Network Monitoring with AIOps

Network monitoring with AIOps eliminates false positives without creating false negatives.

AI for operations (AIOps) is transforming network monitoring. Increasing operations data and complexity has led to rising levels of alert fatigue.

Network Monitoring Introduction

All monitoring tends to focus on a device or a software entity. Server monitoring focuses on servers, storage on storage devices, and network on networking devices. Networking has an additional level of complexity, the links that connect devices, the protocols between devices, and the sessions that carry application traffic over networks.

The first step in monitoring is to decide what outcomes are desired. The second step is how to measure those outcomes.

There was a time when simply ensuring network objects (devices, links, interfaces…) are available, was sufficient. Software as a service, multi-cloud, hybrid cloud, work from home, and other business / IT trends have put increasing focus on performance.

Network operations teams need to determine availability and performance for all network objects, layers, and application flows and sessions. They need to ensure that the network is not impacting customers and applications teams.

Network Monitoring with Machine Learning Models

Thresholds take a set level and alarm when not met.

Network monitoring example where a fixed threshold both creates false negatives as well as not understanding gray failures.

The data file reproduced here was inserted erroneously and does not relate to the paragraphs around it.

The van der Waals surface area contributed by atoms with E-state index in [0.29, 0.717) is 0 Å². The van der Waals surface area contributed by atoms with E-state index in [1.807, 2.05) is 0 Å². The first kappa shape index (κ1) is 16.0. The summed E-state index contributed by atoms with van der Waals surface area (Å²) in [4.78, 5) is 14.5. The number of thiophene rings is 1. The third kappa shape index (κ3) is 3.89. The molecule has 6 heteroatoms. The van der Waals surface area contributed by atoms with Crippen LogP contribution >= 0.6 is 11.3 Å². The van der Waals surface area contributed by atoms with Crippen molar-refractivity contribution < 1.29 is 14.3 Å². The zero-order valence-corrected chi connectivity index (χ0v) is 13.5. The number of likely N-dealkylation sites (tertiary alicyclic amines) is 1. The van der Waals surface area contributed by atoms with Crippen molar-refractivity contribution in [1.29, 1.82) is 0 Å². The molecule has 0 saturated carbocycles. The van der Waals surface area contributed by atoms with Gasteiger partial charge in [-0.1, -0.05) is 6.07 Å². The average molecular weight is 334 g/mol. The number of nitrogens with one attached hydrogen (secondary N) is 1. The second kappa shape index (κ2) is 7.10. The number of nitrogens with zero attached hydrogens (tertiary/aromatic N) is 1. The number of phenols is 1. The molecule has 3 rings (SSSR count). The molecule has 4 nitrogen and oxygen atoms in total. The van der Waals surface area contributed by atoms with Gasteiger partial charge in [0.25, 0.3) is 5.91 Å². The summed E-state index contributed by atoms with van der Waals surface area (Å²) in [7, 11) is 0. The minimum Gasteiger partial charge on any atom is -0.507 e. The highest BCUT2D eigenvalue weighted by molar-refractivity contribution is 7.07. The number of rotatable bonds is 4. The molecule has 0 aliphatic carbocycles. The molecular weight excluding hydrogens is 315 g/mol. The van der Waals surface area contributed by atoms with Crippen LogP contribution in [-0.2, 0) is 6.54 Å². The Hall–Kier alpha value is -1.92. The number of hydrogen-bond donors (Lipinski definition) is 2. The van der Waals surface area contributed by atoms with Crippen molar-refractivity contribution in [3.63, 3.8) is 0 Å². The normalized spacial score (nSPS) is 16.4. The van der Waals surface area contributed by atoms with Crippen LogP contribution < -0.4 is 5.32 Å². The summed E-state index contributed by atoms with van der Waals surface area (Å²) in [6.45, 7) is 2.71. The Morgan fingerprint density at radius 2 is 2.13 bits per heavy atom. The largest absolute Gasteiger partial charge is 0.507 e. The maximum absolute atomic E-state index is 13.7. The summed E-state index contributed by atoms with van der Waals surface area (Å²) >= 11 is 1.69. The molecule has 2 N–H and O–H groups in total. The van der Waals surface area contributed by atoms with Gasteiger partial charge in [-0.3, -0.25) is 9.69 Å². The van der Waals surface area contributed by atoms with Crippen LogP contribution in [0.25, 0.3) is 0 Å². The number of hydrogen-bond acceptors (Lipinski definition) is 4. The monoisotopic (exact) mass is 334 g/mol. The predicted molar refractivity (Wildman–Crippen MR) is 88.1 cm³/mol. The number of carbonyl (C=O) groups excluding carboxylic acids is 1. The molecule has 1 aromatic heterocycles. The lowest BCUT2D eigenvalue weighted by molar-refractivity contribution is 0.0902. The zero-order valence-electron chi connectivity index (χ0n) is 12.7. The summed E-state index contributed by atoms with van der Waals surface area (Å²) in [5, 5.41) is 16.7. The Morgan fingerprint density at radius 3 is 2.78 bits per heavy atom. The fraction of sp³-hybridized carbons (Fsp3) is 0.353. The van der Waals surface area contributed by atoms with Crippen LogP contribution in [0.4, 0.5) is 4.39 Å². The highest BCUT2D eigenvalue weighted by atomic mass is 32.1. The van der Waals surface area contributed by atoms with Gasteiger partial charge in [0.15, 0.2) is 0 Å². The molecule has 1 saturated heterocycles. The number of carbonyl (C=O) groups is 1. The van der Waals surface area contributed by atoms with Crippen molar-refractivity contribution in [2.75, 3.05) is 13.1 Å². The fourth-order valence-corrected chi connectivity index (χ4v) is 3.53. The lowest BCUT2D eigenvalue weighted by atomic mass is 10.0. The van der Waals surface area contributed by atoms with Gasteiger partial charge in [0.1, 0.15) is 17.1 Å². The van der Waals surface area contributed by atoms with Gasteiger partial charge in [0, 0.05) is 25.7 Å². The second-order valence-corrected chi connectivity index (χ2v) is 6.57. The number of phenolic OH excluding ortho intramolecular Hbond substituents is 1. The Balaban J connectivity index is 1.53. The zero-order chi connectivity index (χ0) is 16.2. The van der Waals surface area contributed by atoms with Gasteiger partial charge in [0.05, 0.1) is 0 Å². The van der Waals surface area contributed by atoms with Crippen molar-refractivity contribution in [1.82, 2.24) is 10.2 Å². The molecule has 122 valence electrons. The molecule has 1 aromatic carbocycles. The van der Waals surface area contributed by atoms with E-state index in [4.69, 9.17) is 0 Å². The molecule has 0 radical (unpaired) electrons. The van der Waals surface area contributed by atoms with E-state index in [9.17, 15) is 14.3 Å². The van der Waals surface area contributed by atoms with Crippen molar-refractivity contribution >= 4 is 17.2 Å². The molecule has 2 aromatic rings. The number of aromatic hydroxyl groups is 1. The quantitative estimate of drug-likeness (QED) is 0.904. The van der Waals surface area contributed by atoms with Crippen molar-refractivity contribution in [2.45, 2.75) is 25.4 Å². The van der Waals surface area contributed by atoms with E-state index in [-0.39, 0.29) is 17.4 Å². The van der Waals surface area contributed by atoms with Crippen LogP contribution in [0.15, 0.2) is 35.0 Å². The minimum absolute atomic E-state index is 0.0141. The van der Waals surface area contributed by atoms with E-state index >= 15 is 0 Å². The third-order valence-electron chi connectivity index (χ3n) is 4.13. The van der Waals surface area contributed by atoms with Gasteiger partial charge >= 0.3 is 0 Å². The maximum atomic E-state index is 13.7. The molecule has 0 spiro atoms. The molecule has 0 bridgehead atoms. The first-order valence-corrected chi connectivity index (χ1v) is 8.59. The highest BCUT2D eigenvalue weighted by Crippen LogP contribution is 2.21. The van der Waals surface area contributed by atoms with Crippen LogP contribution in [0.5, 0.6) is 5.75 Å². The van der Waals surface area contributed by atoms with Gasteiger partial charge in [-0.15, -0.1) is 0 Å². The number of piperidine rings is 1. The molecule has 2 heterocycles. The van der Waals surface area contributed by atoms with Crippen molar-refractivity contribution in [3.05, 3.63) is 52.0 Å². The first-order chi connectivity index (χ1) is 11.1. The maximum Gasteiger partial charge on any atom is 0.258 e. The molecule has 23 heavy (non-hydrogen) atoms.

Thresholds create false positives and negatives as well as not understanding emerging trends

False negatives occur if the level is set too high. False positives when set too low. The challenge of setting thresholds increases as the number and variety of network objects and distances increases. Using thresholds has led to alert fatigue. Operations teams ignoring alerts and/or not being effective.

There are some metrics for which static thresholds may be still relevant. However, for many, they are not.

Network monitoring with AIOps uses machine learning models to reduce noise and administration burden. Machine learning models that understand the patterns and distributions in networks, algorithmically determine if an anomaly has occurred.

Read more about ML models vs. thresholds.

Tool consolidation

A significant challenge that has emerged is tools proliferation. Every vendor and every data source / type and a different tool. The barriers to rapid incident root and mitigation are high, often taking 40 minutes or more. When data sources / types are consolidated, anomaly detection, correlation, incident root determination, and intelligent automated ticket creation can be achieved with one platform.

Operations teams replace multiple network operations tools (NetOps Tools) with a single Network AIOps platform, that auto-correlates multiple data sources / types and rapidly determines incident root.

Conclusion

Network monitoring platforms need to:

  • Be multi-vendor and multi-layer.
  • Use Network AIOps to reduce alarm fatigue.
  • Quickly determine the overall health of a network, and whether application teams and customers are being impacted.

Network AIOps tools already ingest data to build their models, monitoring is inherently what they do. They also execute network observability and Network AIops.